District of North Vancouver could give the local economy a $1 billion boost and generate 500 to 1000 jobs in the next decade if its approving officer gives the go ahead to a proposed industrial subdivision: That is the message the proponents of a new subdivision application have for the District of North Vancouver.
Wesbild proposes to subdivide a 27-acre waterfront industrial property at 1371 McKeen Avenue into seven lots, from 0.67 acres to 11.6 acres. Wesbild acquired the property in 2017, one of the last remaining privately held waterfront industrial site with 730 feet of waterfront frontage. Currently, it has Lions Gate Marina, Lions Gate Mini Storage and 15 other tenants operating there.
According to Wesbild, it saw in the ‘highly underutilized’ industrial site an opportunity to better contribute to North Vancouver’s industrial economy and employment base. If approved, the proponents say it would increase supply to the ‘starved’ industrial market and allow local and regional businesses to grow in the community.
“Currently, the Metro Vancouver region is experiencing acutely strong demand, record low vacancy and inadequate new supply of industrial space. This is contributing to higher sale and lease rates while challenging business expansion in the region,” said Derek Read, vice president for Wesbild.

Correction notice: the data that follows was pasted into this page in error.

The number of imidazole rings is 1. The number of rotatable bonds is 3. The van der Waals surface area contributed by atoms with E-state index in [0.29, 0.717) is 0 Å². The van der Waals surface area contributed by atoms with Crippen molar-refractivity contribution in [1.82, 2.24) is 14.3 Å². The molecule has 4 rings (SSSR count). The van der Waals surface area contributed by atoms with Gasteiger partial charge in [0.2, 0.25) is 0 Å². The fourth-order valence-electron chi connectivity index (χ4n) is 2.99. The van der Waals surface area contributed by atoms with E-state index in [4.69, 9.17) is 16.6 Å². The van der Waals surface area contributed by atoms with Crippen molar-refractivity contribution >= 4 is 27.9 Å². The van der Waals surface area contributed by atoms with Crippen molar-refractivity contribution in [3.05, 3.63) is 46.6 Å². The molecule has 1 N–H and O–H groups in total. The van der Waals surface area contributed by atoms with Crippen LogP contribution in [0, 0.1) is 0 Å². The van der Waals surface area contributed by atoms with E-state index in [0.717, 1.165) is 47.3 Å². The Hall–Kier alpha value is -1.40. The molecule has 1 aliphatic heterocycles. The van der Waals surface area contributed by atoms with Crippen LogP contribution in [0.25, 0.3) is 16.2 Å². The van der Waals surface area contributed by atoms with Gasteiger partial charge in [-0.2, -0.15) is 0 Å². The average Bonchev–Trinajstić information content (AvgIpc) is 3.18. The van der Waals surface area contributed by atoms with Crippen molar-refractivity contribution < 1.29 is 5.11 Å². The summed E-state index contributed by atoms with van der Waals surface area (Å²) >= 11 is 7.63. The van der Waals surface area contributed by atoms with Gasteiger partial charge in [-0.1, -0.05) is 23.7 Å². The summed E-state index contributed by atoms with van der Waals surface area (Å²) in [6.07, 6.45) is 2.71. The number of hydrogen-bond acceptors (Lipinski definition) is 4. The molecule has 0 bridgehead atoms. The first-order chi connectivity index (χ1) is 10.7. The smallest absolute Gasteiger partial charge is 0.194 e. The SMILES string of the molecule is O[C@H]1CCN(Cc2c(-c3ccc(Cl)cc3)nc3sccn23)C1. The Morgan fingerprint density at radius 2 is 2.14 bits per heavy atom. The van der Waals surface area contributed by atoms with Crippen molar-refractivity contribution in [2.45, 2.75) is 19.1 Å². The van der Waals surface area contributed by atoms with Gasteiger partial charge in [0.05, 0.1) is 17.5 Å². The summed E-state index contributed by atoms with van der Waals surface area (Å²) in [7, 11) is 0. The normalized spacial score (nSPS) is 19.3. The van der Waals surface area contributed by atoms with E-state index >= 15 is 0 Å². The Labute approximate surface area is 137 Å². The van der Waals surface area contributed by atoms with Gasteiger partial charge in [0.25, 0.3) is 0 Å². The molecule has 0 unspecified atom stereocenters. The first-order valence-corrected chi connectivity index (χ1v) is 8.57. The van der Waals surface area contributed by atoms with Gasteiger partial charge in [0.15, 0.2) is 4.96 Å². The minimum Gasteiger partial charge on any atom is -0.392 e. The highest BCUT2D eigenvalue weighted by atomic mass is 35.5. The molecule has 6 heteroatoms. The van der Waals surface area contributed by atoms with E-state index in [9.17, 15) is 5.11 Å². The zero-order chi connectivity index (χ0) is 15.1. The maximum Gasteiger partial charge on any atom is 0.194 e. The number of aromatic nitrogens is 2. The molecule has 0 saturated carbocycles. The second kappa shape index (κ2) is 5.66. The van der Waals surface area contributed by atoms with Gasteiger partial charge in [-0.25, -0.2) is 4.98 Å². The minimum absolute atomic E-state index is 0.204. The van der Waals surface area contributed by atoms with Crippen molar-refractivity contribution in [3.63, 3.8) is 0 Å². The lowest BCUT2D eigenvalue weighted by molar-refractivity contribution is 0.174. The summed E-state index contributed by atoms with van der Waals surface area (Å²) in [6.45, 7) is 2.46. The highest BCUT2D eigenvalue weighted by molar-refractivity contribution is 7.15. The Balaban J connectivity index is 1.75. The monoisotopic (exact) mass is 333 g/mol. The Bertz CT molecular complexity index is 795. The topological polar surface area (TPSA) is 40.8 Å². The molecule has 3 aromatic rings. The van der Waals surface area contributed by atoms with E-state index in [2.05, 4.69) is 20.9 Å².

The DNV’s industrial market, he added, is even tighter, with less than 1 per cent vacancy and average lease rates one-third higher than the Metro Vancouver average due to lack of Inventory. There is no new industrial product is currently being constructed in the DNV, which makes it extremely difficult for businesses to grow, which in turn effects job growth.
Read said DNV has only had a net job increase of 2.3 per cent between 2001 and 2016, well below Metro Vancouver average of 27 per cent. Subdividing the McKeen Avenue site will increase much-needed industrial land supply. The southern site, a large 10.8-acre parcel on the waterfront, could be used for heavy industry, marine purpose or port related uses, considering its proximity to Seaspan and other port industrial users, he noted.
These types of businesses could include high tech value-add manufacturers, suppliers, marine related companies and other high paying jobs including boilermakers, longshoremen, and ironworkers. Potential opportunities, the company says, also exist for operations such as the Canadian Navy, Coast Guard, coastal service providers, and other related agencies.
Wesbild says it will provide shuttle buses, car share as well as electric vehicle charging station for cars and ebikes, and would be willing to provide a significant financial contribution to the Pemberton Pedestrian Overpass for a better pedestrian connectivity. The application has met resistance from Port Authority of Vancouver, which says such a subdivision diminishes future potential to support goods movement and could introduces uses that conflict with trade and goods movement.
Meanwhile, Wesbild says it would be prepared to agree to a restrictive covenant on the southern 10.8 acres to protect the land for port related and more intensive trade. The company has been discussing the use of this portion of land with large industrial users.